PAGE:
Even if we assume that a past civilization possessed a sizable amount of factual knowledge AND that knowledge was not highly context dependent AND that civilization believed it important to record and preserve that knowledge beyond the foreseeable future, the practical problem would remain of how to record that knowledge. As it turns out, paper is not that durable. Neither are animal hides, papyrus, even solid stone has its limitations. Modern technology does not fare much better, as anyone who has lost a file or two (or three) due to a faulty hard drive can attest.

Historically, many major libraries, archiving the invaluable works of the past, have unceremoniously burned to the ground. In the modern age, the written word may be somewhat more durable, where information is stored in “the cloud.” But, there are serious risks involved in relying on electronic data storage, not to mention the energy costs associated with the perpetual operation of data servers. And it is yet to be seen how much of today’s electronic information can be sustained 50, 100, 300, or 1000 years into the future. Only time will tell.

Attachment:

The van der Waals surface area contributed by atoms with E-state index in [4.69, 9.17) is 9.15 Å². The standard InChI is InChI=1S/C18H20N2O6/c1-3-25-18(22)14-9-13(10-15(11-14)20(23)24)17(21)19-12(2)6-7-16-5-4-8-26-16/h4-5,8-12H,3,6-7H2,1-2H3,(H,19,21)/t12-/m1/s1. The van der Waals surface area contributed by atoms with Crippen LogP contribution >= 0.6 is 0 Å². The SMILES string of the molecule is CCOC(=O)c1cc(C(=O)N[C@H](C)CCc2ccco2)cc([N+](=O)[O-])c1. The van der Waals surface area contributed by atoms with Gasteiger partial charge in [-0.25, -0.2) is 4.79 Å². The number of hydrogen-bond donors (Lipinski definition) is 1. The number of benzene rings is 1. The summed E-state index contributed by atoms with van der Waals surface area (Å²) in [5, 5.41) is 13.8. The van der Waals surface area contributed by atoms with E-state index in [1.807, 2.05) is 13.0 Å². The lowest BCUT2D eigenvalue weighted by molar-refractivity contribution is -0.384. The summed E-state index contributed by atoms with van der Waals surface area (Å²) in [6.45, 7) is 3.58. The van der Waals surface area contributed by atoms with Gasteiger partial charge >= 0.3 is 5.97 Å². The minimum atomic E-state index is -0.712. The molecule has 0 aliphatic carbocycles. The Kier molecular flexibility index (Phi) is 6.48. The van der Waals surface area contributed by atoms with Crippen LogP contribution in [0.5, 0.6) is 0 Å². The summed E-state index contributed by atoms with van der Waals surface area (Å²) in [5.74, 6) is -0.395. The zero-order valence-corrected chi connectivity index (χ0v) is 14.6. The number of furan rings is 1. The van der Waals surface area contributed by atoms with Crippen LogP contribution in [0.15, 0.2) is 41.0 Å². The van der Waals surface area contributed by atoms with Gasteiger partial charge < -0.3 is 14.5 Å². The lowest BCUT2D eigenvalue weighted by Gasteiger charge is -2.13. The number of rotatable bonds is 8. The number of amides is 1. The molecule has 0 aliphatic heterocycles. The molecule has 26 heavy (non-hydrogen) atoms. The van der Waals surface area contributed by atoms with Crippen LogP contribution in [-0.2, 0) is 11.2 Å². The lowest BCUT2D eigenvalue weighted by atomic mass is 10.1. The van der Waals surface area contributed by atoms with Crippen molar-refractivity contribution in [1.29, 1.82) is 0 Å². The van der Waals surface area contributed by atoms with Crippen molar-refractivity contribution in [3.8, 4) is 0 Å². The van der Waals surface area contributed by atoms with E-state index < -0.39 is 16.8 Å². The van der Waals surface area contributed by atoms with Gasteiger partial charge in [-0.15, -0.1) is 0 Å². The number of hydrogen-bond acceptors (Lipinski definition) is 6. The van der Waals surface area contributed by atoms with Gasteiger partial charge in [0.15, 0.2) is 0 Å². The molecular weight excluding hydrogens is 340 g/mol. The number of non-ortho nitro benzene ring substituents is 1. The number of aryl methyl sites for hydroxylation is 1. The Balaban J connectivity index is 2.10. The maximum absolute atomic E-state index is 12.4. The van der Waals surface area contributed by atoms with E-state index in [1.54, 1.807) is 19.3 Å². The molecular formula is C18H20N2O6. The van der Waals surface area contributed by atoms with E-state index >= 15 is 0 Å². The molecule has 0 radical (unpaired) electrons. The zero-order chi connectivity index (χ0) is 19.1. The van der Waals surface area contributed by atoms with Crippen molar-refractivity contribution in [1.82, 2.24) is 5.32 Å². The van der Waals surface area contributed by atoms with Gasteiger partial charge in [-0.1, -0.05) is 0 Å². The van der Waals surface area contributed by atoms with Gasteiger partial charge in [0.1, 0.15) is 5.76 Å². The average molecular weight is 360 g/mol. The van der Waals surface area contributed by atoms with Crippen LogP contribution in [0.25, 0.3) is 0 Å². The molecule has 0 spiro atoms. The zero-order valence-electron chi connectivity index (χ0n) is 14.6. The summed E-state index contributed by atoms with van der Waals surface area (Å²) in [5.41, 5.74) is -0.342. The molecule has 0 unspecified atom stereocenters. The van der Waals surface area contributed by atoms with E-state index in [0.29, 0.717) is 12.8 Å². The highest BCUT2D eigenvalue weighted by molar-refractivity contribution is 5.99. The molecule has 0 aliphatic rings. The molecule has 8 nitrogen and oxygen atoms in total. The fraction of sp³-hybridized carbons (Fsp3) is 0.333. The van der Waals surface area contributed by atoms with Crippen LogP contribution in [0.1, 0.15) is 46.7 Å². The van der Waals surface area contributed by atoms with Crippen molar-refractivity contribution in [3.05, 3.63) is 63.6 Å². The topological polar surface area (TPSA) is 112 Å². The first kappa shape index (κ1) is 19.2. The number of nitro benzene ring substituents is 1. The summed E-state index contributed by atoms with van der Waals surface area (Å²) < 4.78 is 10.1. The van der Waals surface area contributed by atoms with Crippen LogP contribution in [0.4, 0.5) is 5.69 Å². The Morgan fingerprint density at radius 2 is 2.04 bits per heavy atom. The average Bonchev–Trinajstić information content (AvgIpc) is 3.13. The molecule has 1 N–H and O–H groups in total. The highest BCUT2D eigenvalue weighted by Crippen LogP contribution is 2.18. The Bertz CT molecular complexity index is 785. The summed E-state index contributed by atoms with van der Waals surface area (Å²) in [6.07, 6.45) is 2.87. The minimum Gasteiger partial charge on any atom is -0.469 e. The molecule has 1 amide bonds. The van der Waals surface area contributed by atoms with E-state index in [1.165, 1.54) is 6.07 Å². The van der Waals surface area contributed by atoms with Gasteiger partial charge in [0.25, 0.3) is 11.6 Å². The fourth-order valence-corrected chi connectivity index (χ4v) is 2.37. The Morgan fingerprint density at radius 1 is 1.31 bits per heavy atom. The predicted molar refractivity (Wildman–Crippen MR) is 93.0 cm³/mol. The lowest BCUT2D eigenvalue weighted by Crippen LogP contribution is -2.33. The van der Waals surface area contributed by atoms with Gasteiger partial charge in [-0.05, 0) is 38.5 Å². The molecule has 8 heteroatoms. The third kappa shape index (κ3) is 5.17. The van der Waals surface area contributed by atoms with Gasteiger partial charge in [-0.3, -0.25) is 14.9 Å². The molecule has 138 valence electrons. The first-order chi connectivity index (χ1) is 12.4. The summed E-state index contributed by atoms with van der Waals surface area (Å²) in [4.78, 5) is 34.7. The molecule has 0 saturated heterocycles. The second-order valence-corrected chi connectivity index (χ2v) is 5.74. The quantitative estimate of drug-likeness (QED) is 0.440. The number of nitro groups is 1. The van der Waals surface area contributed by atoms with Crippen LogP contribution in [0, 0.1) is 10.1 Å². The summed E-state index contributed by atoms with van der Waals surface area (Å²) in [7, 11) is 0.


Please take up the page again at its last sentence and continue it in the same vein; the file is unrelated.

The low fidelity of materials like paper or papyrus are undoubtedly a major part of the reason we have very limited textual artifacts from past civilizations. We cannot even estimate how much information and potential knowledge from literally millennia of human history have been lost.

5. Interpreting the Past

This goes back to context dependence, but how do we interpret the limited amount of materials that we do have from past civilizations? It is more than a little difficult to translate ancient, extinct languages. Even when the language in question can be translated, making sense of the text becomes a major challenge of its own.

To better appreciate this point, consider the fascinating history of the Human Interference Task Force. In 1981, the US Department of Energy assembled a task force of scientists, anthropologists, and sociologists to tackle a very specific problem. The issue was that the US stores tons of toxic nuclear waste in the Yucca Mountains and other contained locations. Due to the nature of nuclear waste, the area will pose extreme danger to human life thousands of years into the future. How is it possible to warn future generations about this danger and to stay away? How can we communicate with people 10,000 or 100,000 years into the future?